Fitch Ratings will update its review of the long-term pension obligations of states and municipalities in its evaluation of public finance credits.
To better compare the fiscal health of different retirement systems, Fitch will create standardized investment return and asset-valuation scenarios. Pension systems vary greatly in contribution levels and the types of benefits offered, but Fitch believes standardizing those two key factors will help increase comparability and enhance its analysis of pension obligations.
For more than a year, the agency has been reviewing its strategy for incorporating funding ratios and pension liabilities into its review of state and local government credits in light of growing retirement obligations.
“Pensions have always been a part of Fitch’s tax-backed credit analysis and our criteria,” Fitch analyst Laura Porter said during a Friday teleconference. “Market losses in 2008 and 2009 highlighted the short-term and long-term challenges that pensions present for states and local governments.”
While most pension funds assume a rate of return on their investments ranging from 7.25% to 8.5%, Fitch will calculate funding ratios based on investment returns of 6%, 7% and 8%. In addition, when calculating a fund’s asset valuation, Fitch will look at a system’s funded ratio over a rolling five-year average of the assets’ market value.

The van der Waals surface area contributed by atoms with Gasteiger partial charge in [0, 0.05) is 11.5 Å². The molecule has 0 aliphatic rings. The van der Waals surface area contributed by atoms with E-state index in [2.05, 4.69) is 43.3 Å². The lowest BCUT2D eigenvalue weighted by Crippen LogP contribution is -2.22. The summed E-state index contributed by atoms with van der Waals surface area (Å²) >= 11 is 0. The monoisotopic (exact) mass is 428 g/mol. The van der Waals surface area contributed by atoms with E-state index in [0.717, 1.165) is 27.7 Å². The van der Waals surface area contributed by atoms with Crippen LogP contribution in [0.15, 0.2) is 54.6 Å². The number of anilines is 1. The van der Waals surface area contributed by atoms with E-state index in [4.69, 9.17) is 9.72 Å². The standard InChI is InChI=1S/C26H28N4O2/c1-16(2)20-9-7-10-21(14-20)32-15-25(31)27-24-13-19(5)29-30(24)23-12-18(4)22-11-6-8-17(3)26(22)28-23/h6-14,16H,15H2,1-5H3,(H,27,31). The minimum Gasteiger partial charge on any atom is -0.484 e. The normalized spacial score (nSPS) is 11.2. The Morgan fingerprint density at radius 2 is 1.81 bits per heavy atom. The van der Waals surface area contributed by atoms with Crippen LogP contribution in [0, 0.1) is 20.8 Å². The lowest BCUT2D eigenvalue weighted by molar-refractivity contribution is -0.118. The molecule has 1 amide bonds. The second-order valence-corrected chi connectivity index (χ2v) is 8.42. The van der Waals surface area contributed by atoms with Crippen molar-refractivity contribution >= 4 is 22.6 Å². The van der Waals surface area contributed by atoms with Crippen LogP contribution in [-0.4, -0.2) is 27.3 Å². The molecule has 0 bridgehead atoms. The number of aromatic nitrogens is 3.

“We’re doing that to remove the impact of the various smoothing methods that plans use which can really affect the asset values reported by systems,” Porter said.
Fitch will continue to review the size of a credit’s unfunded pension liability, its history of employer contributions, percentage of contributions compared to the annual required contribution, and whether operating budgets can absorb increased allocations to the pension fund.
The announcement is not a change in rating criteria. Fitch does not anticipate the new standardizations will result in a wide range of rating downgrades or negative outlook changes. Any potential negative credit actions would mostly apply to municipalities since labor costs account for a large part of local government budgets.
Of the 43 states that it rates, Connecticut, Illinois, Indiana, Kentucky, New Jersey, Oklahoma, Pennsylvania, and West Virginia have “challenged” pension funds, according to Fitch.
Fitch also notes that many retirement systems include a blend of both state and municipal employees or a local pension fund could be managed by the state. In such instances, Fitch will be looking for a state or municipality’s obligation towards the overall liability.
“As part of its enhanced framework, Fitch now will request from states that it rates a documented estimate of the portion of the unfunded liability of each state-run, cost-sharing multi-employer system that is attributable to the state itself and, if possible, to participating local government employers,” according to a Fitch report.
Fitch’s announcement follows a change in the way Moody’s Investors Service considers state pension obligations. Moody’s late last month said it would combine net tax-supported debt and unfunded pension liability calculations when evaluating state ratings.